Over the years I have been following public health issues the biggest controversy has to be around the fluoridation of water. There are three objections I have to the legislation for fluoridation of water:
- The removal of the right of an individual to voluntarily opt in or opt out of a health program is a serious undermining of democracy and a move towards technocratic fascism in which a ‘big’ brother’ decides what is good for us. Even criminal law allows that people have the right to choose to act for or against such law. Even a criminal can only be controlled after they have been proven to have performed a damaging act against society;
- The scientific evidence has been such as to create strong lines being drawn between supporters and opposers of fluoridation, within the scientific and health professional community. This means that society cannot default to science for THE answer. The possibility of cancer and brain damage in children, and agricultural and environmental pollution, is a serious enough consideration to place fluoridation in a risk to health category.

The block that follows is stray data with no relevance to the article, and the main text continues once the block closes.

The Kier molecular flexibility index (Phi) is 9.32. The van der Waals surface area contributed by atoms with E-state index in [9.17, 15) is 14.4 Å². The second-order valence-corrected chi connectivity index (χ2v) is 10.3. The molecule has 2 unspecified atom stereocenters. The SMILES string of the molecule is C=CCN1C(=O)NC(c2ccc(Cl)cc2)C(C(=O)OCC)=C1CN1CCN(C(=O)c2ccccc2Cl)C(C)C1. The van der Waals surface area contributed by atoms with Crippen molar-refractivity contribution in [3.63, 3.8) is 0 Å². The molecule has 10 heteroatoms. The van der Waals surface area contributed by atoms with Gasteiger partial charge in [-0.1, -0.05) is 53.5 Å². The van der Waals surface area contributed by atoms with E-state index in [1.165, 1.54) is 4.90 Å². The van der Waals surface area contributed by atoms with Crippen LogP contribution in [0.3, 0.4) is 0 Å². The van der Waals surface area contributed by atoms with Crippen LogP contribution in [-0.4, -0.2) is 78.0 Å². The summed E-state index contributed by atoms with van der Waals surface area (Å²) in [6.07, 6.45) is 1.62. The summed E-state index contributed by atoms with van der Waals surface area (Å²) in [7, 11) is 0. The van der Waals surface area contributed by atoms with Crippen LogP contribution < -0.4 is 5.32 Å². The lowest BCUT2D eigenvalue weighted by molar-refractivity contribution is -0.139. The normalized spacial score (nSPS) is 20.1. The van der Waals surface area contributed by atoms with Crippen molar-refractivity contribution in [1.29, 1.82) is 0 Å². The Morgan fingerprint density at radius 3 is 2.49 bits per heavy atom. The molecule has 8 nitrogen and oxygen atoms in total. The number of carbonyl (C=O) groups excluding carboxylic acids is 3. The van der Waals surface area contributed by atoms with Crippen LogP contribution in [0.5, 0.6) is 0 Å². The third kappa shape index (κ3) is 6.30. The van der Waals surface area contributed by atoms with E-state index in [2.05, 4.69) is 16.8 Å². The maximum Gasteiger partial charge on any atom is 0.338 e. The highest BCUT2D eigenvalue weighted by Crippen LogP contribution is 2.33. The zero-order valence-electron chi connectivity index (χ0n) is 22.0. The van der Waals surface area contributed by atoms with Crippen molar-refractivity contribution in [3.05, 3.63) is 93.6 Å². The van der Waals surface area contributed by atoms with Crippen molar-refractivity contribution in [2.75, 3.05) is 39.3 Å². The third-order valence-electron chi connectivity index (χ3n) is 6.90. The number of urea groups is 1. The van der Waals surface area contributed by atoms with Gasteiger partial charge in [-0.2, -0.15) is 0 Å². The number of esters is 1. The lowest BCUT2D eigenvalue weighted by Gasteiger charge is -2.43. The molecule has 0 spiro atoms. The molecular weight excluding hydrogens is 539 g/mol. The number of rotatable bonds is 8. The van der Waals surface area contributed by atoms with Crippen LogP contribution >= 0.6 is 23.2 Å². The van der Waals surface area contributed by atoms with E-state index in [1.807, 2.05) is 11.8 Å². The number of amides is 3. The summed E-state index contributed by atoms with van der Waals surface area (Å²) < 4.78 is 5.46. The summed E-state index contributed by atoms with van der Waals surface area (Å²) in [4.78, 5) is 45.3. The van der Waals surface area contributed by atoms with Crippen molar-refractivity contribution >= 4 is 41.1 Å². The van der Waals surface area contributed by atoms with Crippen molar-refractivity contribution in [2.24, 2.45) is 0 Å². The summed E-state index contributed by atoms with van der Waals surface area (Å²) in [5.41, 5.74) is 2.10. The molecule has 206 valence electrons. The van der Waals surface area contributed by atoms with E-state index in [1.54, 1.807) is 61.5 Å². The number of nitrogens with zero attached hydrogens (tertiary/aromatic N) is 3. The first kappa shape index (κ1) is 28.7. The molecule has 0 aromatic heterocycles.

- Dental Associations have too long relied on the fluoridation argument as the core, even the only aspect, of dental public health campaign. However, at its best it is only a 10 percenter. That is, it will only reduce an individual’s caries by 10% or 1 in 10 caries. Australian cary rates are rising even in fluoridated areas. And gum disease is not effected at all positively with fluoridation. Dental public health can aim for a 90% reduction in dental caries and gum disease through parent education, dental hygiene, diet and nutrition education, food, agriculture and nutrition research.
There is now a large professional petition before the USA congress to cease fluoridation of water. It is time for dental associations and research and public health strategies to move into the 21st Century.